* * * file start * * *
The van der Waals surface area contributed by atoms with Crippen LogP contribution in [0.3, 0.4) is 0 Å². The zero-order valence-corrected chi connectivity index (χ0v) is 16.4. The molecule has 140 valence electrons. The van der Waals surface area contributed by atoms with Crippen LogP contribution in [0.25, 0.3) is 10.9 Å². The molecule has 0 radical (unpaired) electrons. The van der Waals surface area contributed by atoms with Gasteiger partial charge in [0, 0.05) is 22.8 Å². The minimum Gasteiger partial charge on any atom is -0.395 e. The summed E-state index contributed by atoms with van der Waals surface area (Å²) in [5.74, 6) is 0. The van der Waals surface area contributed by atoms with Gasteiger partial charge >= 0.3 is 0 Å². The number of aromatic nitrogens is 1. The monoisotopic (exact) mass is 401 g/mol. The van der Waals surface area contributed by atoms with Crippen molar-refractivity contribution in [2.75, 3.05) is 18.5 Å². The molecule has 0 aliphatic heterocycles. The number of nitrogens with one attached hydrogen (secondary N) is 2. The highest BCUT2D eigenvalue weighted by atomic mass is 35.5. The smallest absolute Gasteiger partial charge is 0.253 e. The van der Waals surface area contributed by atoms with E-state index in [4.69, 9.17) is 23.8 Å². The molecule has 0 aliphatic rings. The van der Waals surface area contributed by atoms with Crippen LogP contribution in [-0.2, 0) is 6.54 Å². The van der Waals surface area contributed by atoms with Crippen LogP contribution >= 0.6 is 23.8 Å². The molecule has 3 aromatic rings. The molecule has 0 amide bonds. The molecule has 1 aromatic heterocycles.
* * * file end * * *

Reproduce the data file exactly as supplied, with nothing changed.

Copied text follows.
The van der Waals surface area contributed by atoms with Crippen LogP contribution in [0.3, 0.4) is 0 Å². The zero-order valence-corrected chi connectivity index (χ0v) is 16.4. The molecule has 140 valence electrons. The van der Waals surface area contributed by atoms with Crippen LogP contribution in [0.25, 0.3) is 10.9 Å². The molecule has 0 radical (unpaired) electrons. The van der Waals surface area contributed by atoms with Gasteiger partial charge in [0, 0.05) is 22.8 Å². The minimum Gasteiger partial charge on any atom is -0.395 e. The summed E-state index contributed by atoms with van der Waals surface area (Å²) in [5.74, 6) is 0. The van der Waals surface area contributed by atoms with Gasteiger partial charge >= 0.3 is 0 Å². The number of aromatic nitrogens is 1. The monoisotopic (exact) mass is 401 g/mol. The van der Waals surface area contributed by atoms with Crippen molar-refractivity contribution in [2.75, 3.05) is 18.5 Å². The molecule has 0 aliphatic heterocycles. The number of nitrogens with one attached hydrogen (secondary N) is 2. The highest BCUT2D eigenvalue weighted by atomic mass is 35.5. The smallest absolute Gasteiger partial charge is 0.253 e. The van der Waals surface area contributed by atoms with E-state index in [4.69, 9.17) is 23.8 Å². The molecule has 0 aliphatic rings. The van der Waals surface area contributed by atoms with Crippen LogP contribution in [-0.2, 0) is 6.54 Å². The van der Waals surface area contributed by atoms with Crippen LogP contribution >= 0.6 is 23.8 Å². The molecule has 3 aromatic rings. The molecule has 0 amide bonds. The molecule has 1 aromatic heterocycles.